Last Review: December 2005
All pharmacies should follow standard operating procedures to ensure proper cleaning and disinfection of the pharmacy. All areas of the pharmacy, including the walls, ceilings, floors, countertops, equipment, small objects, etc. should be cleaned. More stringent procedures must be followed if the pharmacy compounds sterile preparations to meet the standards of USP Chapter <797>. In addition, there should be procedures for cleaning and sanitizing the hands of personnel.
Cleaning, sanitizing, disinfection and sterilization may all be accomplished by appropriate chemical agents, or disinfectants. Even though the U.S. Environmental Protection Agency (EPA) names these chemical agents as "pesticides" or "microbiocides", they are more commonly called disinfectants in pharmacy.
The EPA places disinfectants into one of three distinct categories of surface chemical treatments based on their effectiveness against certain microorganisms: sanitizers, disinfectants, and sterilants. The EPA regulates all three categories and manufacturers must verify label claims of efficacy as well as register with the EPA before marketing in the United States. There are specific EPA standards for each claim, requiring strict laboratory testing and documentation. Below are definitions based on those provided by the EPA:
- Cleaning Agent: Low level of microbial reduction: Physical removal of soil, dust or organic material usually involving a brush and/or detergent and water.
- Sanitizing Agent: Intermediate level of microbial reduction: An agent that reduces vegetative contaminants by a significant number and does not leave a residue.
- Disinfecting Agent: high level of microbial reduction: A chemical that destroys vegetative forms of harmful microorganisms, but does not ordinarily kill bacterial spores. The EPA grants a disinfectant claim to any solution; which will destroy the following three microorganisms using an official Association of Official Analytical Chemists (AOAC) procedure: Staphylococcus aureus, Pseudomonas aeruginosa, and Salmonella choleraesuis. A disinfectant label does not imply or include efficacy against viruses, mycobacterium, protozoa or heat-resistant bacterial spores.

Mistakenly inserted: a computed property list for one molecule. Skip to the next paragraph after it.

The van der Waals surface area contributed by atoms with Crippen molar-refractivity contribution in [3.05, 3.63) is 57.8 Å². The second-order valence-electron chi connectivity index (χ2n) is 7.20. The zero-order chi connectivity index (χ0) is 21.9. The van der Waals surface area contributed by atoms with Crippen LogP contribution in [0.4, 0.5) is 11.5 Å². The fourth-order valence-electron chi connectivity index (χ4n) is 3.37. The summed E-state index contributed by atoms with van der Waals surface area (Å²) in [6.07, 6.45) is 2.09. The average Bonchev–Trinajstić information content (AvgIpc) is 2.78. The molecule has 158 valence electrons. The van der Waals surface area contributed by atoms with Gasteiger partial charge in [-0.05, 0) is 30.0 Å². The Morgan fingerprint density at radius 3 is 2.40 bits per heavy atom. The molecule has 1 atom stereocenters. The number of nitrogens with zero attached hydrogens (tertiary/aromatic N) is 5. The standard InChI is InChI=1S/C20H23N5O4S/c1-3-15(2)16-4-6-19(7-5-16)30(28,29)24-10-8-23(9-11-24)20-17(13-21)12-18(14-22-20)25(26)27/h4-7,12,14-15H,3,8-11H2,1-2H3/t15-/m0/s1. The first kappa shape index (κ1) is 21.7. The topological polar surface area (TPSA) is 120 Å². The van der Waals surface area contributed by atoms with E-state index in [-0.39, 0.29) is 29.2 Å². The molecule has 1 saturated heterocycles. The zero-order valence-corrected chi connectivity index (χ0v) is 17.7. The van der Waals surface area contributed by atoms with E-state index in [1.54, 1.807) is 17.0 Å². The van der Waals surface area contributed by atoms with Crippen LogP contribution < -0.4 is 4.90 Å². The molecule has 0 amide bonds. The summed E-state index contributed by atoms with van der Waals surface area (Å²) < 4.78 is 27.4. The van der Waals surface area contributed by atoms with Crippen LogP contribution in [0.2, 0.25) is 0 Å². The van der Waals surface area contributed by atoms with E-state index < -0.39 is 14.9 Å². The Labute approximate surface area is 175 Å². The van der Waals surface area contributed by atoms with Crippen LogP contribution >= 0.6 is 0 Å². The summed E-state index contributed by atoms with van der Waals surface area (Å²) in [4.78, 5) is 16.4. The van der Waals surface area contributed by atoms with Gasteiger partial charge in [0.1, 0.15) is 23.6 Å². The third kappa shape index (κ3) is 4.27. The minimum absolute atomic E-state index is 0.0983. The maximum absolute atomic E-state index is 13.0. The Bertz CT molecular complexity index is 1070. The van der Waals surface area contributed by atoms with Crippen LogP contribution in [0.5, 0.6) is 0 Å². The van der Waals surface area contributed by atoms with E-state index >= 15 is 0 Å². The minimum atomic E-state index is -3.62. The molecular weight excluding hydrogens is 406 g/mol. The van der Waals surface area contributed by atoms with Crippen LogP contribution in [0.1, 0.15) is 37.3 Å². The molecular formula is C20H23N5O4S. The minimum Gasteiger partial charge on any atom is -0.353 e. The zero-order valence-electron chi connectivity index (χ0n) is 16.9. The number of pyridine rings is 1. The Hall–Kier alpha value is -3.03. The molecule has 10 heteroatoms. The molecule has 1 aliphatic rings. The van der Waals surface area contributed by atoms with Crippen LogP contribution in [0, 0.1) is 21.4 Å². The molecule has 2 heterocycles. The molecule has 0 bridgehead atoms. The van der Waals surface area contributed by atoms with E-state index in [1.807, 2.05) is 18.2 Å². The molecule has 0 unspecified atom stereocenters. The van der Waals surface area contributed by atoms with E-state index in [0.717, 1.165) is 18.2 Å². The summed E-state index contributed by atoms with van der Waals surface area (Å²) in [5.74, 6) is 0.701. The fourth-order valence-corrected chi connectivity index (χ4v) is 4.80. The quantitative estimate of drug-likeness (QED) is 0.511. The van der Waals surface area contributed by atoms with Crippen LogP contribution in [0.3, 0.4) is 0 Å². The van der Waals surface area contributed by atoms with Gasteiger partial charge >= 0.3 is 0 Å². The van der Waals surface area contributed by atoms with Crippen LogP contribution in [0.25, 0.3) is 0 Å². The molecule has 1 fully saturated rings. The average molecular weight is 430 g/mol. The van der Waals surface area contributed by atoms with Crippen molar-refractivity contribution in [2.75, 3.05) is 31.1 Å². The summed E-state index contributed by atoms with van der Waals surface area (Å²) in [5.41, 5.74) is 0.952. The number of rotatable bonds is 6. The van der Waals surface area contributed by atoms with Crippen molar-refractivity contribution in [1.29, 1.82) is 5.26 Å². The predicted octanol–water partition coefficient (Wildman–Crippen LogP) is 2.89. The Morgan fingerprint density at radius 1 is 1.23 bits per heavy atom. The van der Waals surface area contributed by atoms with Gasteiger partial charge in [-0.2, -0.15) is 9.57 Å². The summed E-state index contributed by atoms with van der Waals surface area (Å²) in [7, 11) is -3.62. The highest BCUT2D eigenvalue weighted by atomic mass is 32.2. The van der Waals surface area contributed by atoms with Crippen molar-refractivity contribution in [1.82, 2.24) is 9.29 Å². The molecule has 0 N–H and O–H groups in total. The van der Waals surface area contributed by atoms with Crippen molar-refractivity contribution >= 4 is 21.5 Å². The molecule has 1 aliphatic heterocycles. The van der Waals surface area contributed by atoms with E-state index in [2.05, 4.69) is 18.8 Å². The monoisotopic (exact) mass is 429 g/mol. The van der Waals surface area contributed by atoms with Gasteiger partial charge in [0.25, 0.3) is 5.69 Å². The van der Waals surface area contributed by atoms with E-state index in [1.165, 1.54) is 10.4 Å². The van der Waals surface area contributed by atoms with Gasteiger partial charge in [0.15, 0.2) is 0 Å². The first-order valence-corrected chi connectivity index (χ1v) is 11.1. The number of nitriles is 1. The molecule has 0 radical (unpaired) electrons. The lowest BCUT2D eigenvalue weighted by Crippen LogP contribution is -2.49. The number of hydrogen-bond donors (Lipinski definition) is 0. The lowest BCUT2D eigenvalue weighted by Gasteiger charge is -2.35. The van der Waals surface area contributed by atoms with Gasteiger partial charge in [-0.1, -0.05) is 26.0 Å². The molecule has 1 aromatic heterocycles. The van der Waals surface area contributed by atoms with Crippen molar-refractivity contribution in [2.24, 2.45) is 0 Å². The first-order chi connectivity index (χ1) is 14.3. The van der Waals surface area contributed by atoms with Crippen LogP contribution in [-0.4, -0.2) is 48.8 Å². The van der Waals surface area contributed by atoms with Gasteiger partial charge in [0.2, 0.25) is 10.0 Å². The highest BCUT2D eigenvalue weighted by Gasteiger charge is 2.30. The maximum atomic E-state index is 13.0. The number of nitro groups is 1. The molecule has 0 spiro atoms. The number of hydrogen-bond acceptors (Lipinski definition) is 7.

- Chemisteriliant (Sterilant) Agent: total microbial reduction: A chemical used to kill all microorganisms, including spores. Used to destroy or eliminate all forms of microbial life including fungi, viruses, and all forms of bacteria and their spores. Spores are considered to be the most difficult form of microorganism to destroy. Therefore, EPA considers the term "sporicide" to be synonymous with "sterilizing agent."
The purpose of this Disinfectant Database is to provide information on disinfectants arranged by category and names (brand and chemical). Additional information includes their main characteristics, properties (including concentrations, pH, use, etc) and appropriate references. It is important to note that the brand products cited in this database are available in the United States. These may vary from country to country as well as the regulations for these chemicals.
Keep in mind that one should consider implementing a disinfectant rotation schedule in the pharmacy and have an appropriate standard operating procedure for this activity, as well as SOPs on use, dilutions, storage, etc. of disinfectants.